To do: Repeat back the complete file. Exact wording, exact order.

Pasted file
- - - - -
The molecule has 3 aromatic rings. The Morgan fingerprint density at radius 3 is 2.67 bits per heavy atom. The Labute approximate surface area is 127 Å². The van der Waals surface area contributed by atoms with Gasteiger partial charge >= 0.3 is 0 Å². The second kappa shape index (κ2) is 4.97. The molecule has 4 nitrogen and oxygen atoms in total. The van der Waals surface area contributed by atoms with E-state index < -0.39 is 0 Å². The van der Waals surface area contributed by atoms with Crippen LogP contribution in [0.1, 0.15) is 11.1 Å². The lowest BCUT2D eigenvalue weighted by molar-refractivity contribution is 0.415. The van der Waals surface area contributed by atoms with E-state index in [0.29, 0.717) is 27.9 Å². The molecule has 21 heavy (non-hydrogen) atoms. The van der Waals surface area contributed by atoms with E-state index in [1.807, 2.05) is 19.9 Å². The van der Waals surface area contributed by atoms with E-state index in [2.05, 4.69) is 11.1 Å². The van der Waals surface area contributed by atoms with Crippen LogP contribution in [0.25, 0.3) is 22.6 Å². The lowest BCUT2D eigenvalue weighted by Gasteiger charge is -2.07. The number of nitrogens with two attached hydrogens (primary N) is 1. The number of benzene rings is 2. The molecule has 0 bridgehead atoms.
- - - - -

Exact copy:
The molecule has 3 aromatic rings. The Morgan fingerprint density at radius 3 is 2.67 bits per heavy atom. The Labute approximate surface area is 127 Å². The van der Waals surface area contributed by atoms with Gasteiger partial charge >= 0.3 is 0 Å². The second kappa shape index (κ2) is 4.97. The molecule has 4 nitrogen and oxygen atoms in total. The van der Waals surface area contributed by atoms with E-state index < -0.39 is 0 Å². The van der Waals surface area contributed by atoms with Crippen LogP contribution in [0.1, 0.15) is 11.1 Å². The lowest BCUT2D eigenvalue weighted by molar-refractivity contribution is 0.415. The van der Waals surface area contributed by atoms with E-state index in [0.29, 0.717) is 27.9 Å². The molecule has 21 heavy (non-hydrogen) atoms. The van der Waals surface area contributed by atoms with E-state index in [1.807, 2.05) is 19.9 Å². The van der Waals surface area contributed by atoms with E-state index in [2.05, 4.69) is 11.1 Å². The van der Waals surface area contributed by atoms with Crippen LogP contribution in [0.25, 0.3) is 22.6 Å². The lowest BCUT2D eigenvalue weighted by Gasteiger charge is -2.07. The number of nitrogens with two attached hydrogens (primary N) is 1. The number of benzene rings is 2. The molecule has 0 bridgehead atoms.